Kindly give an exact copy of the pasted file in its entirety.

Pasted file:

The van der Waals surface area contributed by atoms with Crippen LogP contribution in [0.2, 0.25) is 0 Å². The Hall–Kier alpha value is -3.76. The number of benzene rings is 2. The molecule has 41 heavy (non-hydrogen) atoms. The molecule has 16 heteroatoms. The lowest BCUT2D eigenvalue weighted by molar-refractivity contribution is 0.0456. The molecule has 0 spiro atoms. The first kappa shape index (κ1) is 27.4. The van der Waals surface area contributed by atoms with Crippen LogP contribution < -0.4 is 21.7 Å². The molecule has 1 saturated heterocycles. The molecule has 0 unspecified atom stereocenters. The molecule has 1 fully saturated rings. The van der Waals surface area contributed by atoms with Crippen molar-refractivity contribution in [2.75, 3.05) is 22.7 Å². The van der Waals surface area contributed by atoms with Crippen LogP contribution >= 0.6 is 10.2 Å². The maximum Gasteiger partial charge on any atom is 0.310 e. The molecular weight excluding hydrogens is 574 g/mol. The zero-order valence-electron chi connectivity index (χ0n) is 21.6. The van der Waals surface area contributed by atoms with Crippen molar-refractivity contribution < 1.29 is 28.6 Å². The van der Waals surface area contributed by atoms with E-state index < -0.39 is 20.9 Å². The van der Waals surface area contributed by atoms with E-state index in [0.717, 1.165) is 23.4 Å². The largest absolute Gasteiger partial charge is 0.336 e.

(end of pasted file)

The van der Waals surface area contributed by atoms with Crippen LogP contribution in [0.2, 0.25) is 0 Å². The Hall–Kier alpha value is -3.76. The number of benzene rings is 2. The molecule has 41 heavy (non-hydrogen) atoms. The molecule has 16 heteroatoms. The lowest BCUT2D eigenvalue weighted by molar-refractivity contribution is 0.0456. The molecule has 0 spiro atoms. The first kappa shape index (κ1) is 27.4. The van der Waals surface area contributed by atoms with Crippen LogP contribution < -0.4 is 21.7 Å². The molecule has 1 saturated heterocycles. The molecule has 0 unspecified atom stereocenters. The molecule has 1 fully saturated rings. The van der Waals surface area contributed by atoms with Crippen molar-refractivity contribution in [2.75, 3.05) is 22.7 Å². The van der Waals surface area contributed by atoms with Crippen LogP contribution >= 0.6 is 10.2 Å². The maximum Gasteiger partial charge on any atom is 0.310 e. The molecular weight excluding hydrogens is 574 g/mol. The zero-order valence-electron chi connectivity index (χ0n) is 21.6. The van der Waals surface area contributed by atoms with Crippen molar-refractivity contribution < 1.29 is 28.6 Å². The van der Waals surface area contributed by atoms with E-state index < -0.39 is 20.9 Å². The van der Waals surface area contributed by atoms with E-state index in [0.717, 1.165) is 23.4 Å². The largest absolute Gasteiger partial charge is 0.336 e.